“We thought the laminated leaflet would be useful for competent persons, to show why Thorough Examination isn't something you can rush. But managers have asked to keep them so many times, we've had to print more!”
For more information on the CFTS standard for Thorough Examination, check out the interactive guide on this website, here.
Mike Mathias Joins CFTS Board
Toyota Material Handling UK Managing Director is Appointed to the Board
CFTS welcome Mike Mathias, of Toyota Material Handling UK, to its Board and acknowledge Toyota’s campaigning support.
CFTS Chairman Richard Hayes says: “Over the past couple of years, Toyota, who is a national provider of Thorough Examination, has been particularly active in raising awareness of the important safety and legal issues surrounding Thorough Examination.
“Its efforts have included contacting truck owners, designing supporting literature and generally taking every opportunity to educate truck users on why CFTS-accredited Thorough Examination is the safe choice. Further still, Toyota team members have reinforced the message by wearing CFTS-branded hi-vis vests promoting Toyota Thorough Examination.”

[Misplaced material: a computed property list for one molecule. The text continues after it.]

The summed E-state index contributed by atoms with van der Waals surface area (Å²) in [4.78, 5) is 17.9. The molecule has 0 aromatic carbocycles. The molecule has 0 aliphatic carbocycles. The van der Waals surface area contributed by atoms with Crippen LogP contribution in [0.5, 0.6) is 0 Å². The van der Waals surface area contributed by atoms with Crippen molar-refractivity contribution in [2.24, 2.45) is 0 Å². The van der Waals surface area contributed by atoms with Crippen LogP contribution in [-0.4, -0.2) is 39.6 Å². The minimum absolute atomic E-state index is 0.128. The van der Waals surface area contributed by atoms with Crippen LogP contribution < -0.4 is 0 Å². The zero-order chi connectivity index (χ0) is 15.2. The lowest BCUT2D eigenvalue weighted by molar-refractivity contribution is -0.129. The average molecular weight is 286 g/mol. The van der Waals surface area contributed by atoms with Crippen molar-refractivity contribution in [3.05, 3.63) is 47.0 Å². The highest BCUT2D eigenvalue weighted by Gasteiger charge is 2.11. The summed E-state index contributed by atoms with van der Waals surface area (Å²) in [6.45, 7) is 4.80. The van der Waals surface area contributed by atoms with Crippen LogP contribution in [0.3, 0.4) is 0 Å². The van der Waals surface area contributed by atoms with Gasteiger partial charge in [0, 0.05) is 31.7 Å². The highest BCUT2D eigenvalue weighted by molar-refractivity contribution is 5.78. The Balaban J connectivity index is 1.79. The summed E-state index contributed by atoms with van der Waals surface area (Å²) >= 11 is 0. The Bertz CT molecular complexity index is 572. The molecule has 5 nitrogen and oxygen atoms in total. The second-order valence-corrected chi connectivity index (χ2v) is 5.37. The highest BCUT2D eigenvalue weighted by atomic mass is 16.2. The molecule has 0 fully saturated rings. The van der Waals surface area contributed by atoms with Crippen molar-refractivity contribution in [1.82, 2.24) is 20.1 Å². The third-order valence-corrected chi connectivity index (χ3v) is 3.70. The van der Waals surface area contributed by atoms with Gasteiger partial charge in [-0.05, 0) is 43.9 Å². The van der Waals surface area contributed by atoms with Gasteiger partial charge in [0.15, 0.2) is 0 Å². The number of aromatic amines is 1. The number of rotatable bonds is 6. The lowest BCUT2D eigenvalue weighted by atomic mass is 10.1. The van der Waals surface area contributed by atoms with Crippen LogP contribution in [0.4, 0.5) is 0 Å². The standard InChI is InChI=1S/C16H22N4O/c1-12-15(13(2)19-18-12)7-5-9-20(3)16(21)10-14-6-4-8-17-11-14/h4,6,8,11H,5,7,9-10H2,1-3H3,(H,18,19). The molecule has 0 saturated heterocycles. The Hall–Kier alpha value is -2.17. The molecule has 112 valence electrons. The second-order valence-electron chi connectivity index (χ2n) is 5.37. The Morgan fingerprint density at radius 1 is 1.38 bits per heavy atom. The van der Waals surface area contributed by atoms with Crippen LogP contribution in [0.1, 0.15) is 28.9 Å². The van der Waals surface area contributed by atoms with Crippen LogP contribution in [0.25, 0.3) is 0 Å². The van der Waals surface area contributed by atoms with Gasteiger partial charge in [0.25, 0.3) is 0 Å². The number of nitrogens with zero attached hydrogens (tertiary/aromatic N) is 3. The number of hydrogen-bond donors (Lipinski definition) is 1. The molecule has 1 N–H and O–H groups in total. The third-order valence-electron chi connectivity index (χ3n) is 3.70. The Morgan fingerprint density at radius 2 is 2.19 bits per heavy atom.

Managing Director of Toyota Material Handling UK since 2007, Mike Mathias has nearly four decades of experience in the materials handling industry. Since starting out as an engineering apprentice, his extensive knowledge has been built up through working in a variety of service, technical, sales, after sales and management roles.
In addition to his UK role, Mike is Chairman of Toyota Material Handling Netherlands and Belgium, and a Director for Toyota Material Handling Poland.